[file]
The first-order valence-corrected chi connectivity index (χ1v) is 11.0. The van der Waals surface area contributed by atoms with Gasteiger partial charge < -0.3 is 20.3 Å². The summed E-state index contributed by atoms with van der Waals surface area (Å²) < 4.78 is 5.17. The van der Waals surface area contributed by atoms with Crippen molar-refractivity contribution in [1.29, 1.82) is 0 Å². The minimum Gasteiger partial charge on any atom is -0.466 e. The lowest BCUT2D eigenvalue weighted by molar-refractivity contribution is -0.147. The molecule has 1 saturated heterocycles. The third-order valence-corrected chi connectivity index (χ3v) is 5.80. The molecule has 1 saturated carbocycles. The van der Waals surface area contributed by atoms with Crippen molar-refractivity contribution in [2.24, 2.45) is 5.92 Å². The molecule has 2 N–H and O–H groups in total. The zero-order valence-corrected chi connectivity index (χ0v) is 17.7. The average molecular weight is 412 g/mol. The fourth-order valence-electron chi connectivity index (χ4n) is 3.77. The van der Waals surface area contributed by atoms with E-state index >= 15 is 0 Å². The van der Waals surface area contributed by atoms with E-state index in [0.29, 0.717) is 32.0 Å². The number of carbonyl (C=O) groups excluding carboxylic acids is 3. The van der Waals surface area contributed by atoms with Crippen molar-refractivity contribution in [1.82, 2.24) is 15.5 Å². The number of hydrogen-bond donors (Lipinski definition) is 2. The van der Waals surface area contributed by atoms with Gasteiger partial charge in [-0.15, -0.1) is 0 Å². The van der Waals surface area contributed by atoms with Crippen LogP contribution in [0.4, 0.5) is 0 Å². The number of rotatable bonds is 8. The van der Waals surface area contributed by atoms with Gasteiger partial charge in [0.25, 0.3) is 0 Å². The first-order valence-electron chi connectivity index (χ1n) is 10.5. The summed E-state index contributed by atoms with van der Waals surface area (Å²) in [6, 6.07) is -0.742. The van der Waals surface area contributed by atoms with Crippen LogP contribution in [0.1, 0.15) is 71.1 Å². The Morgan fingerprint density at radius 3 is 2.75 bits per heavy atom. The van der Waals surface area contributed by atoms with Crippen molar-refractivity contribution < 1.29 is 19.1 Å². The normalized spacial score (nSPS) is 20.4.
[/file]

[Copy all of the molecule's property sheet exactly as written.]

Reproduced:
The first-order valence-corrected chi connectivity index (χ1v) is 11.0. The van der Waals surface area contributed by atoms with Gasteiger partial charge < -0.3 is 20.3 Å². The summed E-state index contributed by atoms with van der Waals surface area (Å²) < 4.78 is 5.17. The van der Waals surface area contributed by atoms with Crippen molar-refractivity contribution in [1.29, 1.82) is 0 Å². The minimum Gasteiger partial charge on any atom is -0.466 e. The lowest BCUT2D eigenvalue weighted by molar-refractivity contribution is -0.147. The molecule has 1 saturated heterocycles. The third-order valence-corrected chi connectivity index (χ3v) is 5.80. The molecule has 1 saturated carbocycles. The van der Waals surface area contributed by atoms with Crippen molar-refractivity contribution in [2.24, 2.45) is 5.92 Å². The molecule has 2 N–H and O–H groups in total. The zero-order valence-corrected chi connectivity index (χ0v) is 17.7. The average molecular weight is 412 g/mol. The fourth-order valence-electron chi connectivity index (χ4n) is 3.77. The van der Waals surface area contributed by atoms with E-state index >= 15 is 0 Å². The van der Waals surface area contributed by atoms with E-state index in [0.29, 0.717) is 32.0 Å². The number of carbonyl (C=O) groups excluding carboxylic acids is 3. The van der Waals surface area contributed by atoms with Crippen molar-refractivity contribution in [1.82, 2.24) is 15.5 Å². The number of hydrogen-bond donors (Lipinski definition) is 2. The van der Waals surface area contributed by atoms with Gasteiger partial charge in [-0.15, -0.1) is 0 Å². The van der Waals surface area contributed by atoms with Crippen LogP contribution in [0.4, 0.5) is 0 Å². The number of rotatable bonds is 8. The van der Waals surface area contributed by atoms with Gasteiger partial charge in [0.25, 0.3) is 0 Å². The first-order valence-electron chi connectivity index (χ1n) is 10.5. The summed E-state index contributed by atoms with van der Waals surface area (Å²) in [6, 6.07) is -0.742. The van der Waals surface area contributed by atoms with Crippen LogP contribution in [0.1, 0.15) is 71.1 Å². The Morgan fingerprint density at radius 3 is 2.75 bits per heavy atom. The van der Waals surface area contributed by atoms with Crippen molar-refractivity contribution < 1.29 is 19.1 Å². The normalized spacial score (nSPS) is 20.4.